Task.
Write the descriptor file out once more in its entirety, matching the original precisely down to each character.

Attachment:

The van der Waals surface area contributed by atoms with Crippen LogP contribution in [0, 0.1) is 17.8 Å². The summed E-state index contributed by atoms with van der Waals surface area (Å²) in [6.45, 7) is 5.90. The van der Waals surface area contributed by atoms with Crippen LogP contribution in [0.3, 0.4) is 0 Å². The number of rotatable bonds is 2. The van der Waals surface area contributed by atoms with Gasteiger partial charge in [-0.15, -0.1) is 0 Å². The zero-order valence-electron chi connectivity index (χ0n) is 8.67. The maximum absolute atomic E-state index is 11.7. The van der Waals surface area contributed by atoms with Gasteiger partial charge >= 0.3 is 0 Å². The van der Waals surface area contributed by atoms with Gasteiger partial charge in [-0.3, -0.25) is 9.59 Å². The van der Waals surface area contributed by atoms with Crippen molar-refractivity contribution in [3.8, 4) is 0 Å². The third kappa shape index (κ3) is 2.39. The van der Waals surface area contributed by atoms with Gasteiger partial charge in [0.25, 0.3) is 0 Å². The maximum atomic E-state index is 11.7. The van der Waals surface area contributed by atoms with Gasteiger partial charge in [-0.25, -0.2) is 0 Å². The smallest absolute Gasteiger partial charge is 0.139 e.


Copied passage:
The van der Waals surface area contributed by atoms with Crippen LogP contribution in [0, 0.1) is 17.8 Å². The summed E-state index contributed by atoms with van der Waals surface area (Å²) in [6.45, 7) is 5.90. The van der Waals surface area contributed by atoms with Crippen LogP contribution in [0.3, 0.4) is 0 Å². The number of rotatable bonds is 2. The van der Waals surface area contributed by atoms with Gasteiger partial charge in [-0.15, -0.1) is 0 Å². The zero-order valence-electron chi connectivity index (χ0n) is 8.67. The maximum absolute atomic E-state index is 11.7. The van der Waals surface area contributed by atoms with Gasteiger partial charge >= 0.3 is 0 Å². The van der Waals surface area contributed by atoms with Gasteiger partial charge in [-0.3, -0.25) is 9.59 Å². The van der Waals surface area contributed by atoms with Crippen molar-refractivity contribution in [3.8, 4) is 0 Å². The third kappa shape index (κ3) is 2.39. The van der Waals surface area contributed by atoms with Gasteiger partial charge in [0.25, 0.3) is 0 Å². The maximum atomic E-state index is 11.7. The van der Waals surface area contributed by atoms with Gasteiger partial charge in [-0.25, -0.2) is 0 Å². The smallest absolute Gasteiger partial charge is 0.139 e.